Tipping the scales

Correction: Sept. 20, 2:28 p.m. – The article originally stated in the Sept. 20 edition of the East Central Alberta Review that the Stettler polling station time was set for 4:30 p.m. to 8:30 p.m. as well as Drumheller when it is actually set for Fri. Sept 28 from 11:00 a.m. to 3:00 p.m. Drumheller remains with the originally scheduled time.

 

If you are a member of the United Conservative Party (UCP), you will have the opportunity and obligation to use it.

On Sept. 27, polls will open in Provost from 11 a.m. to 3 p.m. and in Coronation from 5 p.m. to 9 p.m.

In Stettler, the polls will be open from 11:00 a.m. to 3:00 p.m. on Sept. 28 and open in Drumheller from 4:30 p.m. – 8:30 p.m. the same day.

On Sept. 29, they will open in Oyen from 8:30 a.m. to 12 noon and in Hanna from 1:30 p.m. till 7 p.m.

The winner of this nomination will no doubt be our next MLA, so it is vitally important that you make the effort and take the opportunity to participate.

In the Sept. 13/18 issue of the ECA Review, there was a letter to the editor, titled “Working together for the common good”, pg. 6.

The writer was critical of my column titled, Sabotaging a nomination, Aug. 30, pg. 6 in the ECA Review.

He accused me of trying to tarnish the reputation of Nate Horner and of mudslinging and dirty politics.

I have no idea how he came to those conclusions from reading that column.

Everything that I wrote in that column are actual facts.

As I stated in the column that was a founding meeting, it was not intended to be a political rally.

The Electoral Boundary Commission adjusted the boundaries of Alberta’s 87 constituencies to more closely even out the number of voters in each constituency.

When the process is finished, a founding meeting is required in every party to elect a Constituency Association (CA) Board that represents all party members in the new CA, in this case for the United Conservative Party (UPC).

Over the years I have attended several founding meetings for both federal and provincial constituencies, as well I have attended many annual meetings at both levels.

The normal attendance at these meetings is about 60 to 80 people. If a high profile speaker has been invited, there could be up to 100 in attendance.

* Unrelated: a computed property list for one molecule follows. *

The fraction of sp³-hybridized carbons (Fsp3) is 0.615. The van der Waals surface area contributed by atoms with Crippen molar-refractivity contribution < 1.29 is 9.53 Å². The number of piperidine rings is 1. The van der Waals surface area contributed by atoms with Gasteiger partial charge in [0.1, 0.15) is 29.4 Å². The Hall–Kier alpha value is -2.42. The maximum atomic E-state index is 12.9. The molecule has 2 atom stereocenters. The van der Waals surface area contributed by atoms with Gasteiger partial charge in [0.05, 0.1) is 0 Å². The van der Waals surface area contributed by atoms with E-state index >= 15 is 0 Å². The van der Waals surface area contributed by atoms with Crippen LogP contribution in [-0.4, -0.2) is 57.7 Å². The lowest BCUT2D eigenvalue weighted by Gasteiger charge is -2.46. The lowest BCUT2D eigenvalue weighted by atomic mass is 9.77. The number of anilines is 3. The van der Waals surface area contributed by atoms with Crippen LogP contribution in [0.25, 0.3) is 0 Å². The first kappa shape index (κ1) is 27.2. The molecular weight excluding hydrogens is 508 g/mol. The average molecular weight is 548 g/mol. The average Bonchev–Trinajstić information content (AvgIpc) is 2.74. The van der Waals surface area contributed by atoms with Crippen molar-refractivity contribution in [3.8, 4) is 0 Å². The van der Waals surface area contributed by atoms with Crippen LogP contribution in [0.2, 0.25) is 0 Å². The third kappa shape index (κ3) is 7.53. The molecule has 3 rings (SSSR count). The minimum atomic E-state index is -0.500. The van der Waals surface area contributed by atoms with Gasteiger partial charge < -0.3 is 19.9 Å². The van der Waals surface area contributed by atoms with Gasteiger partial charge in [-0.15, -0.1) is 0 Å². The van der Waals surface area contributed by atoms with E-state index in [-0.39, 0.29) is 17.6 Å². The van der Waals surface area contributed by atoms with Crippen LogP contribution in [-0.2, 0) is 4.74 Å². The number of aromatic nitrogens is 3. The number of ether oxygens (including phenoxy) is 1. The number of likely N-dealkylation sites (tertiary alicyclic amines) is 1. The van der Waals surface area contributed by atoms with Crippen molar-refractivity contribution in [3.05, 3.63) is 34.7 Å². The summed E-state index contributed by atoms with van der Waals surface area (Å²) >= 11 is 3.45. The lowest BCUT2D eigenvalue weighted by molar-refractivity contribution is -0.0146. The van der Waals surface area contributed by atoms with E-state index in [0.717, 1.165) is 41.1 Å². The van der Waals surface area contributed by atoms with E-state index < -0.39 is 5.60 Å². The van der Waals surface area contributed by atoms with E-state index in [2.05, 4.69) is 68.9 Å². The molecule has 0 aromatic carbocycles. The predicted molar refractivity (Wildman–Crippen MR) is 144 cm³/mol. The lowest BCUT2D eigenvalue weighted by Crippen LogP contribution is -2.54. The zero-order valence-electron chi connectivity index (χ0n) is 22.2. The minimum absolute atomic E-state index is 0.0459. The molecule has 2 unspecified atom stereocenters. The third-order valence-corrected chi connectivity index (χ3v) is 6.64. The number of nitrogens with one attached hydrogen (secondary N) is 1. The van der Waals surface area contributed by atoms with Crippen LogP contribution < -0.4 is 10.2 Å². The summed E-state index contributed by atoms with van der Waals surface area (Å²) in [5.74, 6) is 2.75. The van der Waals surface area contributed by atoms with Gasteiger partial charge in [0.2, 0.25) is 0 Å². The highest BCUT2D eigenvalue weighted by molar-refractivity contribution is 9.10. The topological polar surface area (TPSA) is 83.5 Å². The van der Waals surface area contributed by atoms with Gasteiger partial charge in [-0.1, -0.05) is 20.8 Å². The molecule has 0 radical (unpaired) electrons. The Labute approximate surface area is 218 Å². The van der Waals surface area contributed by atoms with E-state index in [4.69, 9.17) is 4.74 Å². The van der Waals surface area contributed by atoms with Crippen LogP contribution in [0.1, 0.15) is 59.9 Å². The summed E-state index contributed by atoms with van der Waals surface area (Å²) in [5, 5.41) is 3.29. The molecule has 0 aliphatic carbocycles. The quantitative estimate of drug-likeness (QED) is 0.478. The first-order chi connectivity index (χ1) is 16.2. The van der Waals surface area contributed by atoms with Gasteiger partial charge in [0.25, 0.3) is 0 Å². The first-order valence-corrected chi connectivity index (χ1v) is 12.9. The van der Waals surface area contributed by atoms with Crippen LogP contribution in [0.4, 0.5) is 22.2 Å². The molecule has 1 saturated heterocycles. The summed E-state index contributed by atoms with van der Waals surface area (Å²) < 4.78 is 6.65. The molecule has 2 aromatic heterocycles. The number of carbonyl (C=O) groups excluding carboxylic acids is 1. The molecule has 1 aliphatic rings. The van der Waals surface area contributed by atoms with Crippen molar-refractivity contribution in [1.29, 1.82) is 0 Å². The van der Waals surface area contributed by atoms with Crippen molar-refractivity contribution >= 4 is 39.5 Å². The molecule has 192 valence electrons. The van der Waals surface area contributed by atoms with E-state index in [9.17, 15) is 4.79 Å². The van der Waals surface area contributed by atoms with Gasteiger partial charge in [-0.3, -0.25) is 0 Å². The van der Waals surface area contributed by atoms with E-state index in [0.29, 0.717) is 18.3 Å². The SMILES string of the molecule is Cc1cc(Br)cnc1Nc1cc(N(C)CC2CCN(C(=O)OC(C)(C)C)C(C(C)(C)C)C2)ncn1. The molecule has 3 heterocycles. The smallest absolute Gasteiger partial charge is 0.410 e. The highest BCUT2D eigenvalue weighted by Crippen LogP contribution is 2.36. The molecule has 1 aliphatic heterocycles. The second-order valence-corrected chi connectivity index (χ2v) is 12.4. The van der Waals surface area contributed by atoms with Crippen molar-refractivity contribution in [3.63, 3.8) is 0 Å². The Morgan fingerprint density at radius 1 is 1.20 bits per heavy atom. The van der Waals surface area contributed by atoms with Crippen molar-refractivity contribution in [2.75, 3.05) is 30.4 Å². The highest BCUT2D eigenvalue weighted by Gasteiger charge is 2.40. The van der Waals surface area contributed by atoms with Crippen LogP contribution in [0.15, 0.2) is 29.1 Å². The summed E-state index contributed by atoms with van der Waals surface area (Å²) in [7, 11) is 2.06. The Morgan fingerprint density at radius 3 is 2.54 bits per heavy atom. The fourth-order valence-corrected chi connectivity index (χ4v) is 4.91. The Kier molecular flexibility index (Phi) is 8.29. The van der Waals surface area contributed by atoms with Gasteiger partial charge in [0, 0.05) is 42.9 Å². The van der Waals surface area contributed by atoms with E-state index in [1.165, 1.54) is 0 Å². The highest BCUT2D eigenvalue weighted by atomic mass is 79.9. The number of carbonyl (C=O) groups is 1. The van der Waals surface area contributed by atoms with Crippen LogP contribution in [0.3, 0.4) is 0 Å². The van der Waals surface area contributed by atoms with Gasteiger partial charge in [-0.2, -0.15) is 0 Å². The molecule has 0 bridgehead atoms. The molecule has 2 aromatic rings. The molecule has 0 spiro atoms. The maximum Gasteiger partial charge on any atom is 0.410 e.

I was at the March 29 meeting in Hanna. There were over 300 people who attended that event.

It was a professionally organized campaign to motivate hundreds of people to attend the meeting.

It was obvious to me that this meeting was rigged to make sure that the board elected would represent the Horner campaign.

Why else would people be presented with the list of names that they were encouraged to vote for when entering the meeting?

Mr. Stuart has the audacity to write that it was impossible to rig the meeting?

Why else were there that many people at the meeting and why else were they coached as to whom they were to vote for?

I will state what happened again. Forty-two candidates let their name stand for election to that board.

The 30 names on the list were elected and the other 12 who had been members of the previous board were eliminated.

It may be of interest that everyone purged from the previous board had been members of the Wildrose Legacy Party.

With one exception, all the members of the new board had been members of the PC Legacy Party.

Mr. Stuart was correct in stating that the point of joining the two parties into the UCP was to work together for the common good of Albertans.

If that was the objective, why did the Horner campaign purge those that had been Wildrose supporters from the board?

Rather than elect a neutral board, there is no doubt in my mind that what went on in that meeting was for the sole purpose of tipping the scales in favour of one candidate.

If you are a member of the UCP you have a right and a responsibility to vote at a poll for the person who, in your opinion, exhibits integrity, has experience, is effective, and would be a reliable and principled MLA.

by Herman Schwenk

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